KNOXVILLE — Music from the University of Tennessee’s handcrafted, one-of-a-kind concert organ will fill the Alumni Memorial Building during its inaugural concert set for 4 p.m. Sunday, Jan. 21.
John Brock, UT professor of music, will play the first song selections on the new, $1 million instrument, in the Cox Auditorium. The event is free and open to the public, but ticket reservations are required. The concert will include selections by Nicolaus Bruhns, Johann Sebastian Bach and Maurice Duruflé.
The event marks 10 years of planning and more than three years of construction, installation and testing of the instrument.
Longtime UT friend James R. Cox, for whom the Alumni Memorial Building auditorium is named, left a bequest in his estate for the organ. It cost more than $1 million, with $750,000 of that being covered by Cox’s gift. The remaining funds were paid by UT.
Crabtree said the debut of the organ will help the University of Tennessee provide a wonderful cultural asset for the Knoxville community and for the entire region.
“This is more than a gift to UT, it is a gift to all of East Tennessee and is a magnificent resource for the community and the state,” Crabtree said. “A musical instrument of this quality will not only greatly enhance the abilities of our faculty to teach and our students to learn, but this type of resource will also draw well-known organists to Knoxville and East Tennessee. That benefits everyone. We’re excited about the new chapter in music education and community outreach that this gift makes possible.”
Cox’s sister, Charlotte Musgraves, has been closely involved on the project, and has visited the organ maker to view the construction.
“Since the auditorium was named for my brother, my family thought the gift of an organ would be a great asset to the university,” said Musgraves. “It will be something wonderful for UT and future students.”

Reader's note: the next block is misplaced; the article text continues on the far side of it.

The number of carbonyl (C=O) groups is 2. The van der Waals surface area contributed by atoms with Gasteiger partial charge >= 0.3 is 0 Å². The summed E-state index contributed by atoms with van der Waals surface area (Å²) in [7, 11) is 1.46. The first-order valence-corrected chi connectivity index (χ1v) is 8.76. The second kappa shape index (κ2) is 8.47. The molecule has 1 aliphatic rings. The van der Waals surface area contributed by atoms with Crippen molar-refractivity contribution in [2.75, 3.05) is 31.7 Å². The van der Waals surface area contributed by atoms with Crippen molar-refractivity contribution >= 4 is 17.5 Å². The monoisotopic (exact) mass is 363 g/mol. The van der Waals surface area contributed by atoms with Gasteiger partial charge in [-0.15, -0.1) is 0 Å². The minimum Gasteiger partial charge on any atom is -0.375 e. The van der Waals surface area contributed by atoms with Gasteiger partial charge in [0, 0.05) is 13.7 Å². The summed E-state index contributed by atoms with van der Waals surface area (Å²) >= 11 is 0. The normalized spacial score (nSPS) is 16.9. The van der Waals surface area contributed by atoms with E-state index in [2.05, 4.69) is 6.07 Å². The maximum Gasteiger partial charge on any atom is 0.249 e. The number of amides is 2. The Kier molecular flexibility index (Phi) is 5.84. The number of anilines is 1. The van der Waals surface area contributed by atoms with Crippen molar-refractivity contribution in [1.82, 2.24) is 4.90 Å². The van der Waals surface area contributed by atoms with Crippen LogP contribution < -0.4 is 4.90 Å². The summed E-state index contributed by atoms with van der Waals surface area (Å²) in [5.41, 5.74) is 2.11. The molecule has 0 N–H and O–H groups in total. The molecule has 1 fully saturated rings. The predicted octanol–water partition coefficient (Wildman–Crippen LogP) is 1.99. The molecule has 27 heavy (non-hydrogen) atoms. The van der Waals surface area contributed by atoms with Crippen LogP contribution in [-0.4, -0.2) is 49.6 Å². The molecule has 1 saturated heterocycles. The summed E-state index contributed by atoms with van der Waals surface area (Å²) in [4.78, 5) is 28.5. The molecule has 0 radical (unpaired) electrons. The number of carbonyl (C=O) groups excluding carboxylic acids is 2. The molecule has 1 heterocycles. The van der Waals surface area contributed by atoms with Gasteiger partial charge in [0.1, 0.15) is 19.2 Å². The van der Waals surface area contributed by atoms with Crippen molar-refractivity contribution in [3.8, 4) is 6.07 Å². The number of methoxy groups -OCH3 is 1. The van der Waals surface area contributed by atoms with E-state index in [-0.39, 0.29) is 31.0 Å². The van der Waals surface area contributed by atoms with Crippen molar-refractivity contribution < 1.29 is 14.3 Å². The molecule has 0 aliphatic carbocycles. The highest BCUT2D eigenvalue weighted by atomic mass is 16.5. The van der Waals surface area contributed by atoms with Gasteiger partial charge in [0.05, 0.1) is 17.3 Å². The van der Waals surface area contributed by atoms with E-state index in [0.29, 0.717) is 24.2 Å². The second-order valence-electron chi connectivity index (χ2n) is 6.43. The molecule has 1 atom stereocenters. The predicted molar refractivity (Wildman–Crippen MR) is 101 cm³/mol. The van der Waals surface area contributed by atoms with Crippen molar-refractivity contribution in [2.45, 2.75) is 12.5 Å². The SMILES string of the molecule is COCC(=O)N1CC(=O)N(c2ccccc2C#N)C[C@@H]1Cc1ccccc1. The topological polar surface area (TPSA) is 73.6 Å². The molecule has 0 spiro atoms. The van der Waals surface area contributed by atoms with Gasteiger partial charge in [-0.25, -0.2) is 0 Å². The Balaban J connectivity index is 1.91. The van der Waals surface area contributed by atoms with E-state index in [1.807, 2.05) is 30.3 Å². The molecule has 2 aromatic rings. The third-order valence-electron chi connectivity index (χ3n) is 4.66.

Musgraves also said that she did not know about organs before the process began.
“I’ve always loved the music, but didn’t know how much work went into building an organ,” she said. “It was very interesting to see the organ makers at work and knowing that all the pieces were handcrafted. It was a real education.”
Custom-designed and hand-built by Richards Fowkes & Co. in Ooltewah, Tenn., the organ is an awe-inspiring instrument. It stands at more than 20 feet tall, with nearly 2,500 pipes and three keyboards. Installation began last June. Before it was delivered to Knoxville, the organ was assembled in its entirety in Ooltewah to ensure everything worked as it should before being deconstructed and moved.
“Organs of the quality that Richards Fowkes builds are rarely found in universities, especially in state universities,” said Roger Stephens, director of the School of Music. “Having a first-class concert organ like this will put us on equal footing, in terms of organ facilities, with almost any school in the U.S.”
Plans to renovate the Cox Auditorium from the old Alumni Memorial Gymnasium began in the mid-1990s, and discussions have always included the installation of a grand-scale instrument.
The auditorium’s renovations were completed in 2003, transforming the school’s historical basketball gymnasium into a state-of-the-art auditorium that includes a theatrical lighting system, a Wenger sound shell and a digital multi-track sound console with audio/video recording and editing capabilities. Five separate panels or acoustical drapes were installed on the side walls that can be raised or lowered independently to enhance the acoustical properties of the type of music being played. A nine-foot Steinway grand piano also was added.
An acoustical engineer was recently employed to test the auditorium and offer suggestions to enhance the tonal spectrum and frequency range of the organ, said Stephens. More sound panels will be installed in the auditorium, and much of sound batting material in the ceiling has been removed to allow for greater warmth of tone and longer reverberation time in the auditorium, he said.
Additional dedication festivities will take place throughout 2007, including a conference sponsored jointly by UT and the American Guild of Organists set for Feb. 14-17, featuring lectures and roundtable discussions. The conference also will feature leading organists performing for the general public, including Bill Snyder, UT Chancellor Emeritus and Tennessee Theatre house organist, set for 8 p.m. Feb. 17.
Parking for the concert will be available in the S-9 parking lot across Phillip Fulmer Way from Neyland Stadium and the Alumni Memorial Building.
For free tickets, please call (865) 974-3241 or visit http://www.music.utk.edu/organ.html.
Beth Gladden, media relations (firstname.lastname@example.org